John Albert William Dumont, 29, is considered dangerous, the RCMP said Friday. John Albert William Dumont, 29, is considered dangerous, the RCMP said Friday. (RCMP) A top government official and two corrections workers have been suspended after a man considered dangerous to the public — who was supposed to be in custody on a robbery charge — was released by mistake.

Corrections, Public Safety and Policing Minister Darryl Hickie confirmed the correctional worker suspensions on Friday after learning that John Albert William Dumont, 29, was on the loose.

Later in the day, he said his deputy minister, Terry Coleman, had also been suspended. All three will be paid while the case is under investigation.

Hickie indicated that he was furious that the public wasn’t informed after the mistake was made.

“Public safety’s the most important thing we have here,” he said. “It sure makes me wonder who is running the ship over there.”

The night before, the ministry issued an alert, asking the public to keep an eye out for Dumont.

Dumont had been on remand at the Regina Correctional Centre. He appeared in court Wednesday where he was acquitted of a Regina robbery charge.

After that he was released.

But he was supposed to have been sent back to jail to await a court date on another robbery charge, in Prince Albert.

RCMP said they weren’t notified until 4 p.m. Thursday — a full day after Dumont was released.

The release of the prisoner follows security concerns that arose after six other prisoners escaped from the jail during the summer.

Hickie vowed then that the public would learn of such events sooner.

On Friday, he wondered aloud what happened to that directive.

“By not following my policy, is there a disregard for my policy and me as a minister?” Hickie said.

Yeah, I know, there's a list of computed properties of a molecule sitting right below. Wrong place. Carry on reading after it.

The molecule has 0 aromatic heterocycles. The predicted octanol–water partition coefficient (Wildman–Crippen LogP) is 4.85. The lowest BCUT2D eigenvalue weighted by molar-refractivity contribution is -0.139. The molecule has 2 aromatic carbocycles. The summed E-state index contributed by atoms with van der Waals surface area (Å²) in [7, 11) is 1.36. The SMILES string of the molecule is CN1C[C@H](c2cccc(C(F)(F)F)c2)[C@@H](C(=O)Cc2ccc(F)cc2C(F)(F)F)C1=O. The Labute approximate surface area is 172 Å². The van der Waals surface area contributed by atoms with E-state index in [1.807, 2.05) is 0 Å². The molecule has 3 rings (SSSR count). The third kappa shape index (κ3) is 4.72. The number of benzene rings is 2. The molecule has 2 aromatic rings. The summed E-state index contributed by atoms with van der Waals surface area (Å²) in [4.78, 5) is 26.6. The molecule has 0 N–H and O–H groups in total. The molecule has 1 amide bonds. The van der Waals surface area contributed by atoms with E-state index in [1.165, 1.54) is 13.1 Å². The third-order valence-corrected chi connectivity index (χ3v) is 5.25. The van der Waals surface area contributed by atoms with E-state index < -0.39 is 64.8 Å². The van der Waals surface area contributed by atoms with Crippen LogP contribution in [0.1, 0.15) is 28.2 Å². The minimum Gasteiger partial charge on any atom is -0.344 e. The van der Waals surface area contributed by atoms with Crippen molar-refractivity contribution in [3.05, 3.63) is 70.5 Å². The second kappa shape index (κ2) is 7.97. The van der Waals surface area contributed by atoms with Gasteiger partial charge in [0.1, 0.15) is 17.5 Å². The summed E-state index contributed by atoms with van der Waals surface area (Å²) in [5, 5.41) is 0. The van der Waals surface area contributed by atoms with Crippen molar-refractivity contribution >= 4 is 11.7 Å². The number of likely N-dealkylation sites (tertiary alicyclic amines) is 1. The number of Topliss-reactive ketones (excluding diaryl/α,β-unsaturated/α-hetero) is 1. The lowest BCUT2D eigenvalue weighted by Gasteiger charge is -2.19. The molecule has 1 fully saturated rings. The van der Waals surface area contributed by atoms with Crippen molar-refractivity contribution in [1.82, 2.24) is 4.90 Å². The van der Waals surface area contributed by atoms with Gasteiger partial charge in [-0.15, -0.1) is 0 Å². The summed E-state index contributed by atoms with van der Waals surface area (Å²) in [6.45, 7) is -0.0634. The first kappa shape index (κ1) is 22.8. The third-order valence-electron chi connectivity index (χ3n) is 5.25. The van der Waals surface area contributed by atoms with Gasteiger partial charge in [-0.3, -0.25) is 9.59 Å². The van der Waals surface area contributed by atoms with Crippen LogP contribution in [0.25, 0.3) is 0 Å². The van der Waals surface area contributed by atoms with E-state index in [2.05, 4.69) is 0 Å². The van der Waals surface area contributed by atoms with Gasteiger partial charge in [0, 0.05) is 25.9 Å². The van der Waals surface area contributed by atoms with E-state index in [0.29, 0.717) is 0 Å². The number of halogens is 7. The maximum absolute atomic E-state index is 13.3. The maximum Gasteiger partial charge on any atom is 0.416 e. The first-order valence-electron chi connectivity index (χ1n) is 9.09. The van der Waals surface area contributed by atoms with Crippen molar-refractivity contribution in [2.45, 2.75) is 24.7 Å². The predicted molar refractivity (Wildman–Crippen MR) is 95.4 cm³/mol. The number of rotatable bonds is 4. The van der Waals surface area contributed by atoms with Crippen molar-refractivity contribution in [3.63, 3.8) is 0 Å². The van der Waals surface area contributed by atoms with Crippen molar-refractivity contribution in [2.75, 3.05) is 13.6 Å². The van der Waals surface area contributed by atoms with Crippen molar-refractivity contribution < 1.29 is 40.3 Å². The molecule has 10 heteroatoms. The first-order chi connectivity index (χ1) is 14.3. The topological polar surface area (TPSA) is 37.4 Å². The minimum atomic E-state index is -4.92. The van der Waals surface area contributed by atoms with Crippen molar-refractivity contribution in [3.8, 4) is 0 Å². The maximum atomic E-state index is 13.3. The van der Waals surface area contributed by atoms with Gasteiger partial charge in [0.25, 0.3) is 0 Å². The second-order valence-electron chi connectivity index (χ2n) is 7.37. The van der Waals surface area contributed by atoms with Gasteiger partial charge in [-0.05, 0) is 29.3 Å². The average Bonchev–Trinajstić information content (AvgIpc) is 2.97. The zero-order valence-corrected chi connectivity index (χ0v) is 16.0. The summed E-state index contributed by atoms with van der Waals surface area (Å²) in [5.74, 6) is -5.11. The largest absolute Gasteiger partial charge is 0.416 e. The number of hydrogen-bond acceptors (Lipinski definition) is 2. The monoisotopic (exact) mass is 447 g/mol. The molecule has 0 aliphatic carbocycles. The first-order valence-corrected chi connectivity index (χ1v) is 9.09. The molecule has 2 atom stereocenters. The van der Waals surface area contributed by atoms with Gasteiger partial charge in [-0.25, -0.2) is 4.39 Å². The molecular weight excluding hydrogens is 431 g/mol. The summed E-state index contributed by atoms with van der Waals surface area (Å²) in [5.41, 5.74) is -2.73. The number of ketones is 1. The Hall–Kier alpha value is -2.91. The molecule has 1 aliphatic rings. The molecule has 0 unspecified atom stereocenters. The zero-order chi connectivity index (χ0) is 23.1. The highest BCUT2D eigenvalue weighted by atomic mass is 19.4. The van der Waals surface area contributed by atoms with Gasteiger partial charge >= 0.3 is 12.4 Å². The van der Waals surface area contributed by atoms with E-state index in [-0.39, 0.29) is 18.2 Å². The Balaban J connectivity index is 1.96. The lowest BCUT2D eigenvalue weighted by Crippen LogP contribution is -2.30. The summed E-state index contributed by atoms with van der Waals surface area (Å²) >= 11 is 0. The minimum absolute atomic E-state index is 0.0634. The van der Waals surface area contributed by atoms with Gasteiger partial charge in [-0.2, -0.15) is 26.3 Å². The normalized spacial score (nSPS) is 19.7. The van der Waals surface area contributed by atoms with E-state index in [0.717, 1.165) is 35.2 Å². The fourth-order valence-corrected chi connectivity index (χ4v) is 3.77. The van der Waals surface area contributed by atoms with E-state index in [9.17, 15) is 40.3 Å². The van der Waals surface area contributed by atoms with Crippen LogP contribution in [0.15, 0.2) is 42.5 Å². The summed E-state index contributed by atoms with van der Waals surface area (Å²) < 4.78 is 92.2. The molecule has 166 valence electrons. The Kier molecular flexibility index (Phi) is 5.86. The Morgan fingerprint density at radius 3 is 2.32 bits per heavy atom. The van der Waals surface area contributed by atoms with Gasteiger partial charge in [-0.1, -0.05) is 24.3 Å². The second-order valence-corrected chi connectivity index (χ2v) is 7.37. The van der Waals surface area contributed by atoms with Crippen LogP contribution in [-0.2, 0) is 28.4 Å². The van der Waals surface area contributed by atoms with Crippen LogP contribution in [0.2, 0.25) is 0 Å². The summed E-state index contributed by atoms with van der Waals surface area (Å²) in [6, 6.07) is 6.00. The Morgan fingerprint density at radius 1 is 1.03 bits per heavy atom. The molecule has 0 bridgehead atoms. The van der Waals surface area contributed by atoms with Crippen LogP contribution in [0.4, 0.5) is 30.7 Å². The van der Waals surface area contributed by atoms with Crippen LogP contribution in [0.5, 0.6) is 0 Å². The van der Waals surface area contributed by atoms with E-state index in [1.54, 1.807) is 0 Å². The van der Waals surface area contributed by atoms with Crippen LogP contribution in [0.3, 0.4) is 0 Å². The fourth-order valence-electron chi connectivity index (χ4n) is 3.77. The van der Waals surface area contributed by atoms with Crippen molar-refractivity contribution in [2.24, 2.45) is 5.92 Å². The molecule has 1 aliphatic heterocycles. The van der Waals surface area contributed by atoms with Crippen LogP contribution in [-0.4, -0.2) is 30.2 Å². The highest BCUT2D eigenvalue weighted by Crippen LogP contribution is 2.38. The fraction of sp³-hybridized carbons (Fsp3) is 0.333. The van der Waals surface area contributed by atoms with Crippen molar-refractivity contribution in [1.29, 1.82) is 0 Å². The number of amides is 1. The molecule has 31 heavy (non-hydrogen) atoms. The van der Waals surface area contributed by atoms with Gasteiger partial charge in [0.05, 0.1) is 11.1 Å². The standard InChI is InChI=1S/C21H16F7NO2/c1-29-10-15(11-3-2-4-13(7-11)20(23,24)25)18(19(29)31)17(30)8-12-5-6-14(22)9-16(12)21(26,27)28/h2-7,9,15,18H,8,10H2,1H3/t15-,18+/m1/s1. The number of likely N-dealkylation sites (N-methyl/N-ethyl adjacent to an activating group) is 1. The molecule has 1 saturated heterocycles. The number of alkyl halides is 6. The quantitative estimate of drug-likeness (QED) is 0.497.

The RCMP is asking for the public’s help in finding Dumont, but they say he is dangerous, and people should not approach him.

They say he has lived in Balcarres, the File Hills area, and in Prince Albert.


Fired, suspended guards used excessive force on prisoner: Clarke

Nova Scotia’s justice minister is standing behind a decision to fire three jail guards and suspend nine others.

Cecil Clarke said the disciplinary action was a result of a fight with an inmate in August at the Central Nova Scotia Correctional Facility in Dartmouth.

Nine guards were struggling with a prisoner, but three others jumped into the fray, he said.

“This is about a specific incident with an inmate and the way staff have interacted with that inmate using excessive force and affecting him to the point of injury,” Clarke said Friday. “It is a very serious matter and it’s not acceptable.”

The correctional officers were notified this week.

The union representing jail guards claims that authorities are punishing those who took part in work action over another matter.

The Nova Scotia Government and General Employees Union suggests two guards were fired because they refused to escort prisoners in a dispute over workplace safety earlier this year.

“We haven’t been witness to the tapes, but based on speaking to the officers and what they’ve told me and understanding a bit about how the institution is run, it just seems very suspicious that it’s the same people,” said Joan Jessome, president of the NSGEU.

But Clarke dismisses that claim.

“The two are not related in any way,” he said.

Fred Honsberger, head of the province’s correctional system, described the inmate’s injuries as serious but not life-threatening.

He said the incident happened after the inmate assaulted a guard, but he called it “unnecessary and inappropriate.”

The disciplinary action was justified, Honsberger said, adding it’s unprecedented in his 33 years experience.

“It was all based on what was observed on the video, and it’s very defensible, in our view,” said Honsberger.